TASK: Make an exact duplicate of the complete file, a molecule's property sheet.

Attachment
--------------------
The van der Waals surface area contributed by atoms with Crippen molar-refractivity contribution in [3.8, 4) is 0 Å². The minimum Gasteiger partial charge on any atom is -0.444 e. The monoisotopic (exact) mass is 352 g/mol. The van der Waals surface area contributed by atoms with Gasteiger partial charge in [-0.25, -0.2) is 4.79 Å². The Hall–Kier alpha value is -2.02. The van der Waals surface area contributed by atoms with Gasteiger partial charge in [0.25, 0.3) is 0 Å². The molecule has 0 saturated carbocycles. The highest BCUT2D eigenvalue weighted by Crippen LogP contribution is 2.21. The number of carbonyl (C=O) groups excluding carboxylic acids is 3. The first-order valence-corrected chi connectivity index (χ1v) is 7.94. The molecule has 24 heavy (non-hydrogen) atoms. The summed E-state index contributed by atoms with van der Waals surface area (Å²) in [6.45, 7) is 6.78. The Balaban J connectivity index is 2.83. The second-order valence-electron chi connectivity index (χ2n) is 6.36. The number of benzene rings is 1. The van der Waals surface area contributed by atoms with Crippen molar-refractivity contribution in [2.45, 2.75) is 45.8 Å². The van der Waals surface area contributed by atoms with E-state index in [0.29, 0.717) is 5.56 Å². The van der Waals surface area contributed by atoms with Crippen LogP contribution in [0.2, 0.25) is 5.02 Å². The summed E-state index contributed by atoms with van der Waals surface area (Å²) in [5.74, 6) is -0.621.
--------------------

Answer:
The van der Waals surface area contributed by atoms with Crippen molar-refractivity contribution in [3.8, 4) is 0 Å². The minimum Gasteiger partial charge on any atom is -0.444 e. The monoisotopic (exact) mass is 352 g/mol. The van der Waals surface area contributed by atoms with Gasteiger partial charge in [-0.25, -0.2) is 4.79 Å². The Hall–Kier alpha value is -2.02. The van der Waals surface area contributed by atoms with Gasteiger partial charge in [0.25, 0.3) is 0 Å². The molecule has 0 saturated carbocycles. The highest BCUT2D eigenvalue weighted by Crippen LogP contribution is 2.21. The number of carbonyl (C=O) groups excluding carboxylic acids is 3. The first-order valence-corrected chi connectivity index (χ1v) is 7.94. The molecule has 24 heavy (non-hydrogen) atoms. The summed E-state index contributed by atoms with van der Waals surface area (Å²) in [6.45, 7) is 6.78. The Balaban J connectivity index is 2.83. The second-order valence-electron chi connectivity index (χ2n) is 6.36. The number of benzene rings is 1. The van der Waals surface area contributed by atoms with Crippen molar-refractivity contribution in [2.45, 2.75) is 45.8 Å². The van der Waals surface area contributed by atoms with E-state index in [0.29, 0.717) is 5.56 Å². The van der Waals surface area contributed by atoms with Crippen LogP contribution in [0.2, 0.25) is 5.02 Å². The summed E-state index contributed by atoms with van der Waals surface area (Å²) in [5.74, 6) is -0.621.